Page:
My buddy (and fellow Chicagoan) Justin gave me a heads-up about chicagotribune.com's baseball strike real-time countdown timer. It's on the site's home page, about halfway down, in a sidebar on the left side of the "Business | Technology" section. This is what it looks like:
However, as nifty as this feature is, I'd like to point out a mistake under the hood that ends up giving some users inaccurate information.
See the problem? The Chicago Tribune's site is putting itself in a hazardous position by assuming users' clocks are correctly set. This results in journalism that's flat-out incorrect if users' clocks are incorrect. (From my experience, many are. But even if 99 percent of computers did have correct date and time settings, that remaining 1 percent would still get inaccurate information -- and that's unacceptable.) This is just as bad as misspelling a source's name or reporting a factual error. Don't think that just because this is the Web, journalistic principles can be compromised.
In short, I guess the lesson here is: Relying on client-side information to produce content that aims to be journalistically sound is a bad idea.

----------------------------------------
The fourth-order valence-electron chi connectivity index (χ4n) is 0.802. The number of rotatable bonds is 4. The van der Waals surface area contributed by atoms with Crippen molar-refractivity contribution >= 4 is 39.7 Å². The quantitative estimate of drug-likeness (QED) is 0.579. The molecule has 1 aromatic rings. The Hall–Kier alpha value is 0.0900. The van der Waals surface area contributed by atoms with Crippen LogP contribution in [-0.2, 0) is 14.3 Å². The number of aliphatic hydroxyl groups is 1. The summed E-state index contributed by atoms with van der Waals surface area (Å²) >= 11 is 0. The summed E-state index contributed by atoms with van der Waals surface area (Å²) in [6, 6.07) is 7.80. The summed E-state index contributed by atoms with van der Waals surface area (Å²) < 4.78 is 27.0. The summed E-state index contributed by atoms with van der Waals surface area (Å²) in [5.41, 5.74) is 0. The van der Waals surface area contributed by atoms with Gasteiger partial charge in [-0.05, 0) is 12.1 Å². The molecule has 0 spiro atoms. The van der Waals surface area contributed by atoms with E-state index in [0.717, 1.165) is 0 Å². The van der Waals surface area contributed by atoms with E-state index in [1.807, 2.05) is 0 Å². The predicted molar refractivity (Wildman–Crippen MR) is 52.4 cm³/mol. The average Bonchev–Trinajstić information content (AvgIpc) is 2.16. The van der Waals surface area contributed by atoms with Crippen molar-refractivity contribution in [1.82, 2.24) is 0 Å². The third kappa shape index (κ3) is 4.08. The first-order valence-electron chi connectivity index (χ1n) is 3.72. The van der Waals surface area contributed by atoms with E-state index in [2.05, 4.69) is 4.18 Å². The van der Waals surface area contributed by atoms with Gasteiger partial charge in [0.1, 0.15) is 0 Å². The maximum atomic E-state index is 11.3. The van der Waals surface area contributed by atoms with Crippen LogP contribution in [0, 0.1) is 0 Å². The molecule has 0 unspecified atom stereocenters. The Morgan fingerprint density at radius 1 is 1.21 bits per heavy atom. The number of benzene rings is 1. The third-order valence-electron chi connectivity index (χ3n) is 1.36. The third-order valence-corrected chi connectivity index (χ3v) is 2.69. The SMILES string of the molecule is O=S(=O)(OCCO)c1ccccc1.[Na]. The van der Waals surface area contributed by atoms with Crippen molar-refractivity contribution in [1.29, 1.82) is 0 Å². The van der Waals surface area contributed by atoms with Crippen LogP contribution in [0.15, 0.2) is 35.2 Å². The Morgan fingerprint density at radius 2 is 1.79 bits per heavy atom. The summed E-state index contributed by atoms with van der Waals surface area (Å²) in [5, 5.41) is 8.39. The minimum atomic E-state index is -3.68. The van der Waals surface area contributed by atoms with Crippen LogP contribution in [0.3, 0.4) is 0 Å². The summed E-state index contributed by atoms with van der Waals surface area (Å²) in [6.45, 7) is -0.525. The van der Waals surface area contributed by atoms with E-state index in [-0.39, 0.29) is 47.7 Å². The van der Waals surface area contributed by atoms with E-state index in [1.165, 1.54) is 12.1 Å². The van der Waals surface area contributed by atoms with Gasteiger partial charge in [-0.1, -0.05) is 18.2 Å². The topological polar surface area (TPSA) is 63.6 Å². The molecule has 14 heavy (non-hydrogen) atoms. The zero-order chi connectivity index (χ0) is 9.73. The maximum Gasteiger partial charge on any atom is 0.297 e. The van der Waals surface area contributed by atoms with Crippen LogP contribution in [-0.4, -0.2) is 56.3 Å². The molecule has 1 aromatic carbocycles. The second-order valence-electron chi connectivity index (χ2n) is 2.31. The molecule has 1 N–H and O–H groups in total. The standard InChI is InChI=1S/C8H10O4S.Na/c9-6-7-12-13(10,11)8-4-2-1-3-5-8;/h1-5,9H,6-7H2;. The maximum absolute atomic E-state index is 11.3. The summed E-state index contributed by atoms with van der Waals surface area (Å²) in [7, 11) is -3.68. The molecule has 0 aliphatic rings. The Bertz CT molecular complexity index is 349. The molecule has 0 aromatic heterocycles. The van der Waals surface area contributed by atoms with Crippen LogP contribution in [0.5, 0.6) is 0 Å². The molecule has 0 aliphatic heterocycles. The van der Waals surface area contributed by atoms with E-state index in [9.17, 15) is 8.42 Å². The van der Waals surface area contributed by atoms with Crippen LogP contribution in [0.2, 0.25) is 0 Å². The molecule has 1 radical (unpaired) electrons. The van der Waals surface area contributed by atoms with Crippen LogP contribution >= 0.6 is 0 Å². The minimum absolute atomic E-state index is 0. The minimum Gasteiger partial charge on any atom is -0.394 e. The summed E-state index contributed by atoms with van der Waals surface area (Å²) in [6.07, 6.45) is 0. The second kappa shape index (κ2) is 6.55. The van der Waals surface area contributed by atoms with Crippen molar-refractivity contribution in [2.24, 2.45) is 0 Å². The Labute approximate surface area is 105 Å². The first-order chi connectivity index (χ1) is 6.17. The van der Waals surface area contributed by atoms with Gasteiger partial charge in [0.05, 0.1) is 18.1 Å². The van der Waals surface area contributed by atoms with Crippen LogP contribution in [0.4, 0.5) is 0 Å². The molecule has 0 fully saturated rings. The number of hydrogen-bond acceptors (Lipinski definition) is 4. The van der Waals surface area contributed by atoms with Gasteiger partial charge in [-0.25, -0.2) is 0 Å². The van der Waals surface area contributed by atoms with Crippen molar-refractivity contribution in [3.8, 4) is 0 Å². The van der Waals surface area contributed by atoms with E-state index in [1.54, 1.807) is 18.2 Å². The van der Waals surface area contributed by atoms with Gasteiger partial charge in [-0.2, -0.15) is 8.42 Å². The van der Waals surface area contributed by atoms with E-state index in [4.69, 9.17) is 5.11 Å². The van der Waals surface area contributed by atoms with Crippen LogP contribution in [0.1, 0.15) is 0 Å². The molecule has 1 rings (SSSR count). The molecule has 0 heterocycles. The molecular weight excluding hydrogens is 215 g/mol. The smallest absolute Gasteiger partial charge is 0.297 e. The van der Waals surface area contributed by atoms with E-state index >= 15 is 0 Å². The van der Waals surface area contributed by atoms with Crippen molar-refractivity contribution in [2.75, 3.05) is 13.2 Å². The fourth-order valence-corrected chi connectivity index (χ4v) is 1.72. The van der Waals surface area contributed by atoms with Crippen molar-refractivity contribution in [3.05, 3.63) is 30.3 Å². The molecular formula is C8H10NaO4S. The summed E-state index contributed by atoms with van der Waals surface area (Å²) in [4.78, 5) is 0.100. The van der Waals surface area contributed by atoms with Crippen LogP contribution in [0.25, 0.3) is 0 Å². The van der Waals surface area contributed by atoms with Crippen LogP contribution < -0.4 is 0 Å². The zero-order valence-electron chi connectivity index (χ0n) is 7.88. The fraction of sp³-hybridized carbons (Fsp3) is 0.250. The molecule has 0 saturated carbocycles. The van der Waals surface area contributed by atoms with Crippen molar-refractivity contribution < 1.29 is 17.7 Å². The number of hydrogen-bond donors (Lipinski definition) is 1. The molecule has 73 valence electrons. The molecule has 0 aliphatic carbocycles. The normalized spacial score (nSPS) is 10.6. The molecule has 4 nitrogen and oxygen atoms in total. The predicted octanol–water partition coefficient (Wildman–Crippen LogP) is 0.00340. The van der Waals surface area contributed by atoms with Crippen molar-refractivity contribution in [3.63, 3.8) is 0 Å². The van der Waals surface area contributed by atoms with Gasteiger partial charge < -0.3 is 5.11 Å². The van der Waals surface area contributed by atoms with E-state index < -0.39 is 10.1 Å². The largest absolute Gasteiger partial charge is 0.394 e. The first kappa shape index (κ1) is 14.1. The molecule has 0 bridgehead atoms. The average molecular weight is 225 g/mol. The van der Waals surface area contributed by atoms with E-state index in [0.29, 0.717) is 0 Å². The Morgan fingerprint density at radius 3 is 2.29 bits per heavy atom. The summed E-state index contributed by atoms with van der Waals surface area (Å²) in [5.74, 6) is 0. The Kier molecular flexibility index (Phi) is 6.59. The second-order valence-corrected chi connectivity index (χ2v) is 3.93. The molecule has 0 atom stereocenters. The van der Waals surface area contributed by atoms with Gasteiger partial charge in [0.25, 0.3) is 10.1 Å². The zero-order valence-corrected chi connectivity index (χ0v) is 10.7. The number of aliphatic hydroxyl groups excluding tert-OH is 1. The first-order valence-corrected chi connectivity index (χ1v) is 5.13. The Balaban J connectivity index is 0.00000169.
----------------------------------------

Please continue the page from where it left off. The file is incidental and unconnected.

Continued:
First, we need to determine the offset between the correct (server) time and the user's computer time:
// Get correct time from server
var correcttime = new Date("<!--SERVER TIME-->");
// Get user's computer time
var systemtime = new Date();
// Calculate offset between the two
var offset = correcttime.getTime()-systemtime.getTime();
<--SERVER TIME--> should be replaced with whatever server-side date-generating code is available. Simple server-side includes will do the trick.
Then, use the offset each time the recursive
showtime() function runs. Instead of
today = new Date();, we'll use
today = new Date(today.getTime() + offset); That's it.
I should mention that this will cause a delay of several seconds between the time the page is requested and the time the page is loaded fully (and the onload method begins). But, I believe a margin of error of a few seconds is allowable.